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Let’s call sectarianism what it really is

24/05/12

Trademark reportDuring the recent ‘community relations week’ in the Six Counties (May 12-19), various Stormont ministers, MLAs, members of publicly-funded quangos, media commentators and others, all queued up to address the problem of “sectarianism within society”.

A report published by the Irish Congress of Trade Unions and Trademark during “community relations week” exposed the ongoing impact of sectarianism in the workplace. It found that “sectarianism” remains deeply rooted within the workplace in the Six Counties. The authors described their findings as “worrying” and revealed that 44 per cent of workers in one sector reported they had experienced sectarian harassment.

However, no-one, not even from the trades unions, was brave enough to identify the true nature of sectarianism.

Others outside the Six Counties have been less reticent in acknowledging that sectarianism, by its very essence, is racist.

The 1978 UNESCO Declaration on Race and Racial Prejudice defined any ‘distinction, exclusion, restriction or preference based on race, colour, ethnic or national origin or religious intolerance’ as being ‘incompatible with the requirements of an international order which… guarantees respect for human rights’.

The Council of Europe’s European Commission against Racism and Intolerance (ECRI), whose reports and standards are heavily relied upon in Strasbourg jurisprudence, defines racism as ‘the belief that a ground such as race, colour, language, religion, nationality or national or ethnic origin justifies contempt for a person or a group of persons, or the notion of superiority of a person or a group of persons’.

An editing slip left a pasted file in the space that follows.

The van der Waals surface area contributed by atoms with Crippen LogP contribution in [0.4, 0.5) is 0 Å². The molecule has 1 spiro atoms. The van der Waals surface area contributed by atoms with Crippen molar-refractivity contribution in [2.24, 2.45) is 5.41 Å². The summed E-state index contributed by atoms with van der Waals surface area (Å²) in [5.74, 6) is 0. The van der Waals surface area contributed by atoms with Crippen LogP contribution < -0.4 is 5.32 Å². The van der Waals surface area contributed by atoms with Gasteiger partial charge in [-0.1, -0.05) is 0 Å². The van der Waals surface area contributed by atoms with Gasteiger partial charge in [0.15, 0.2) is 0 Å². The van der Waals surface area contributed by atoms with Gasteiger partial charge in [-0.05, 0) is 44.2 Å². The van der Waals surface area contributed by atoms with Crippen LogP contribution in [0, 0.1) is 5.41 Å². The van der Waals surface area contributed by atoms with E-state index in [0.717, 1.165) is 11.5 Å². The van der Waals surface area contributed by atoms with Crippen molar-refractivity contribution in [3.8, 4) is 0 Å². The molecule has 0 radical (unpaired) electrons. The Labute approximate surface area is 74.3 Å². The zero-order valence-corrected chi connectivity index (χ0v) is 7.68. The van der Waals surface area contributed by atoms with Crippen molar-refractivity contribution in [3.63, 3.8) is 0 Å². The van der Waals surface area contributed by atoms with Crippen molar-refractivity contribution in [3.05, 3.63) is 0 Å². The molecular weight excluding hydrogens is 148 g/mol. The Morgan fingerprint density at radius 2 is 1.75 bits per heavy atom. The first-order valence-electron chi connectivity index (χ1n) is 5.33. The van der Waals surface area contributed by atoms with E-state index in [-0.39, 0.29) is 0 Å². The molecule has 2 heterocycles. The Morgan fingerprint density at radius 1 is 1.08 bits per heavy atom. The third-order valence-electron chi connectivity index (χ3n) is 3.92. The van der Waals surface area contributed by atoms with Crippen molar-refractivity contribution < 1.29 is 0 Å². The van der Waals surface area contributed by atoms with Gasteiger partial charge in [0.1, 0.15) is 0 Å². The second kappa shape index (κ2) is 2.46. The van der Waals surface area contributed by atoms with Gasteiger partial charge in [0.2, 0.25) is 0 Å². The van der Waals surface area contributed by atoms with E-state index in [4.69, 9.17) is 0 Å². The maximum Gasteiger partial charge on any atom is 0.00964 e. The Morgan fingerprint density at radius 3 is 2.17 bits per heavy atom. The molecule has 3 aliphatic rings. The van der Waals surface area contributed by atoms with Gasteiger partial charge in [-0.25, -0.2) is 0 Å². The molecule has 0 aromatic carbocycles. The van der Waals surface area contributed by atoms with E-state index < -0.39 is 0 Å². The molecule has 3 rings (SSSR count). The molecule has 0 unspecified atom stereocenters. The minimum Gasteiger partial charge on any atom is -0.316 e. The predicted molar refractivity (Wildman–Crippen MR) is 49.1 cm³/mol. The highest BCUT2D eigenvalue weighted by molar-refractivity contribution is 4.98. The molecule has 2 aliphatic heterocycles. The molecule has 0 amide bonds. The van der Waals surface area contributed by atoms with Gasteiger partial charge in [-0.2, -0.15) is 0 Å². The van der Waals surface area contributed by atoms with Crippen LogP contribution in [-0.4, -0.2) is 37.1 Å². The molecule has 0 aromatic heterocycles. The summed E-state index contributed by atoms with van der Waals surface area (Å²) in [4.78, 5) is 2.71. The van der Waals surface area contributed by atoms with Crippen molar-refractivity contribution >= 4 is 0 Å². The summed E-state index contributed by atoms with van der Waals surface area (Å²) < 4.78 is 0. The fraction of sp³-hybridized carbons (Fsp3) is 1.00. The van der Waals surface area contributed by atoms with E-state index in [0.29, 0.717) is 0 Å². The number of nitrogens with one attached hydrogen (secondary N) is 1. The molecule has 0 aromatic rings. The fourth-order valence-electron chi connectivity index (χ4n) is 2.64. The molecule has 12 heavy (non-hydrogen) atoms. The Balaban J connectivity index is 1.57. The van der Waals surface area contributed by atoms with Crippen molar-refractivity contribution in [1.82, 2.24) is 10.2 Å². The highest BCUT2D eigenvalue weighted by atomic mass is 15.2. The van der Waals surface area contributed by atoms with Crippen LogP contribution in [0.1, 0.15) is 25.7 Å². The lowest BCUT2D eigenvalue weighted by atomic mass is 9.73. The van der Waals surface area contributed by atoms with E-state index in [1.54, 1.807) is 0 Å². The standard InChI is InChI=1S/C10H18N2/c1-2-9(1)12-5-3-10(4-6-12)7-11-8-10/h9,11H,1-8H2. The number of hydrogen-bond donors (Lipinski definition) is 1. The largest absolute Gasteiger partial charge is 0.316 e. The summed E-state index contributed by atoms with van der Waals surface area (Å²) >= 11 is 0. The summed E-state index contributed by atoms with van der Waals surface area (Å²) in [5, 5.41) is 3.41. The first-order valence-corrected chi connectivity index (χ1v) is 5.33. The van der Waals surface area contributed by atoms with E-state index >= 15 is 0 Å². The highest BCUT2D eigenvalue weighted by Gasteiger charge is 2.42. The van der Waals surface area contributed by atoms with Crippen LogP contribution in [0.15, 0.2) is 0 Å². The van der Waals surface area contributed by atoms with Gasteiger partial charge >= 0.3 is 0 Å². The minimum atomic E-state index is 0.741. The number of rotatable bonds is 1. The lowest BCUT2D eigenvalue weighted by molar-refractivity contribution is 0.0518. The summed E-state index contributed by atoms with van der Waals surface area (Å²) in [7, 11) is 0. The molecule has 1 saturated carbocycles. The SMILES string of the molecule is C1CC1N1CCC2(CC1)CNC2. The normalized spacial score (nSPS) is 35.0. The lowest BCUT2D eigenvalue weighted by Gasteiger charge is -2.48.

No less a body than the European Court of Human Rights has further elaborated that, “Having regard to the relevant international instruments…and to its own case-law, the Court would emphasise, in particular, that tolerance and respect for the equal dignity of all human beings constitute the foundations of a democratic, pluralistic society. That being so, as a matter of principle it may be considered necessary in certain democratic societies to sanction or even prevent all forms of expression which spread, incite, promote or justify hatred based on intolerance (including religious intolerance), provided that any ‘formalities’, ‘conditions’, ‘restrictions’ or ‘penalties’ imposed are proportionate.”

More recently, in December 2011, the Advisory Committee on the Framework Convention for the Protection of National Minorities publicly criticised the approach taken by both the Stormont Executive and British government in the Programme for Cohesion, Sharing and Integration (2010).

According to the Advisory Committee, treating sectarianism in the Six Counties as a distinct issue rather than as a form of racism is “problematic” in that it allows sectarianism to fall outside the scope of internationally accepted anti-discrimination and human rights protection standards.

Instead of ‘sectarian attacks’, ‘sectarian discrimination’, ‘sectarian harassment’, ‘sectarian politics’, ‘sectarian parades’ or ‘sectarian divisions’; imagine what the impact would be if a new conversation came about based upon a vocabulary circumscribed by international instruments and human rights-based case-law which define such unacceptable incidents, occurrences and events as racist.

Is that so unthinkable?

In the Six Counties, the harsh reality is that sectarian practices and sectarian politics are deemed to be normal and even legislated for. Organisations which advocate and openly underpin sectarianism are accepted as the norm and even financially rewarded by way of ‘peace and reconciliation’ and other funding.

Until sectarianism is acknowledged and recognised for what it really is – a form of racism – perhaps the simple garden spade should be designated as “an individually-operated manual earth-moving and/or excavation implement”.

Ultimately, the latter description only merely deflects attention away from reality.

 

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